Federal Disability Retirement: Those Chronic Medical Conditions

Often, in preparing, formulating and filing a Federal Disability Retirement application under FERS or CSRS, there is the concern that because a particular medical condition has had a “chronic” nature to it (whatever the particular diagnosis is, to include Chronic Fatigue Syndrome, Failed Back Syndrome, Fibromyalgia, Chronic Pain, etc.), that somehow it will impact the chances of being approved for Federal Disability Retirement benefits under FERS or CSRS.  

The argument and concern goes somewhat as follows:  X Federal or Postal employee has been able to work for Y number of years for the Agency or the U.S. Postal Service; the medical condition has not prevented the Federal or Postal employee from performing the essential elements of the job all these years, because the Federal or Postal employee has simply endured the chronic nature of the pain; therefore, the medical condition (it is feared) cannot be cited as a basis for an approval from the Office of Personnel Management.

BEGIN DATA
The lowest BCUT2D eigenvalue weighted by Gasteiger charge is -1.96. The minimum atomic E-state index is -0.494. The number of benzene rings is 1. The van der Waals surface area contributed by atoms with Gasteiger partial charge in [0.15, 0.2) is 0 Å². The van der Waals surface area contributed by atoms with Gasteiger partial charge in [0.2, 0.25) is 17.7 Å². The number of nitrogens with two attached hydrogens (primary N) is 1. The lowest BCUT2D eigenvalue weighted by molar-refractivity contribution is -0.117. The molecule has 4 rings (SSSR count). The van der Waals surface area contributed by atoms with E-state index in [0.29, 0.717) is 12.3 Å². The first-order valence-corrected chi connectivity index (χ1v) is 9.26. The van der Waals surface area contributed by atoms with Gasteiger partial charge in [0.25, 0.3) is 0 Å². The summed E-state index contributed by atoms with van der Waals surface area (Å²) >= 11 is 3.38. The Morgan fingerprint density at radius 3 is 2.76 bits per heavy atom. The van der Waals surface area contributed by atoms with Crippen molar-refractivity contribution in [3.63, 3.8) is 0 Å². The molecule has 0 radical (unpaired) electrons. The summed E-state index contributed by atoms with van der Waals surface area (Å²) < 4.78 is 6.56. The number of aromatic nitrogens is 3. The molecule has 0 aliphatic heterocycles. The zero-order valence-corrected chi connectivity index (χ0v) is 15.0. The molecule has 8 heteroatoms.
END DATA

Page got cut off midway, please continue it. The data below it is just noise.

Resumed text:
However, the mere rationale that a particular medical condition is chronic, inherently or otherwise, is not a basis for being concerned about a denial.  The fact is that a particular Federal or Postal employee was able to perform the essential elements of his or particular job for many years; the chronicity of the medical condition is often the case; but at some point, the constant, chronic pain comes to a point where the Federal or Postal employee is no longer able to physically, emotionally or mentally tolerate the extent, duration and severity of the pain.  At such a critical point, it is time to file for Federal Disability Retirement benefits under FERS or CSRS.

Sincerely,

Robert R. McGill, Esquire

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